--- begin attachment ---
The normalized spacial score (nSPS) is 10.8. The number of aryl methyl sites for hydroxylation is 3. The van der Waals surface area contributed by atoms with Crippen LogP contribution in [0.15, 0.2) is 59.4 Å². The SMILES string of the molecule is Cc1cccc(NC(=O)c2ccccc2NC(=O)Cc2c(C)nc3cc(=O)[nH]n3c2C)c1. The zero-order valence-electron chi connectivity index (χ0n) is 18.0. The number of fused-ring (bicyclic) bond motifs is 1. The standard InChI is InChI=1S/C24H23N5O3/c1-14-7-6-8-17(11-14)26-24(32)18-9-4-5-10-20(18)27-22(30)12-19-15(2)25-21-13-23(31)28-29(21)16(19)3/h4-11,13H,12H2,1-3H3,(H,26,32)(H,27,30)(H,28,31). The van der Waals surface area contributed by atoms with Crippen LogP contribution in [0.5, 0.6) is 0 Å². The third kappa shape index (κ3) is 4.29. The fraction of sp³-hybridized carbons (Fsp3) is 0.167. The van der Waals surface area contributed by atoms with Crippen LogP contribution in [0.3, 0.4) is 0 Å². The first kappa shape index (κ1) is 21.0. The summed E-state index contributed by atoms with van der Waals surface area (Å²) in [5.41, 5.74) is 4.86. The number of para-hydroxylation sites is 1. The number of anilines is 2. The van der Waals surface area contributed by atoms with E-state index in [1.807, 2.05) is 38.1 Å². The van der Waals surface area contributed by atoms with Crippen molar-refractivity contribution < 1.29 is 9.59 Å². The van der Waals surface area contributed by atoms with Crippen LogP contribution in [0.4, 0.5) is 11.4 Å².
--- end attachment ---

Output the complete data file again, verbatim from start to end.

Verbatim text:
The normalized spacial score (nSPS) is 10.8. The number of aryl methyl sites for hydroxylation is 3. The van der Waals surface area contributed by atoms with Crippen LogP contribution in [0.15, 0.2) is 59.4 Å². The SMILES string of the molecule is Cc1cccc(NC(=O)c2ccccc2NC(=O)Cc2c(C)nc3cc(=O)[nH]n3c2C)c1. The zero-order valence-electron chi connectivity index (χ0n) is 18.0. The number of fused-ring (bicyclic) bond motifs is 1. The standard InChI is InChI=1S/C24H23N5O3/c1-14-7-6-8-17(11-14)26-24(32)18-9-4-5-10-20(18)27-22(30)12-19-15(2)25-21-13-23(31)28-29(21)16(19)3/h4-11,13H,12H2,1-3H3,(H,26,32)(H,27,30)(H,28,31). The van der Waals surface area contributed by atoms with Crippen LogP contribution in [0.5, 0.6) is 0 Å². The third kappa shape index (κ3) is 4.29. The fraction of sp³-hybridized carbons (Fsp3) is 0.167. The van der Waals surface area contributed by atoms with Crippen LogP contribution in [0.3, 0.4) is 0 Å². The first kappa shape index (κ1) is 21.0. The summed E-state index contributed by atoms with van der Waals surface area (Å²) in [5.41, 5.74) is 4.86. The number of para-hydroxylation sites is 1. The number of anilines is 2. The van der Waals surface area contributed by atoms with E-state index in [1.807, 2.05) is 38.1 Å². The van der Waals surface area contributed by atoms with Crippen molar-refractivity contribution < 1.29 is 9.59 Å². The van der Waals surface area contributed by atoms with Crippen LogP contribution in [0.4, 0.5) is 11.4 Å².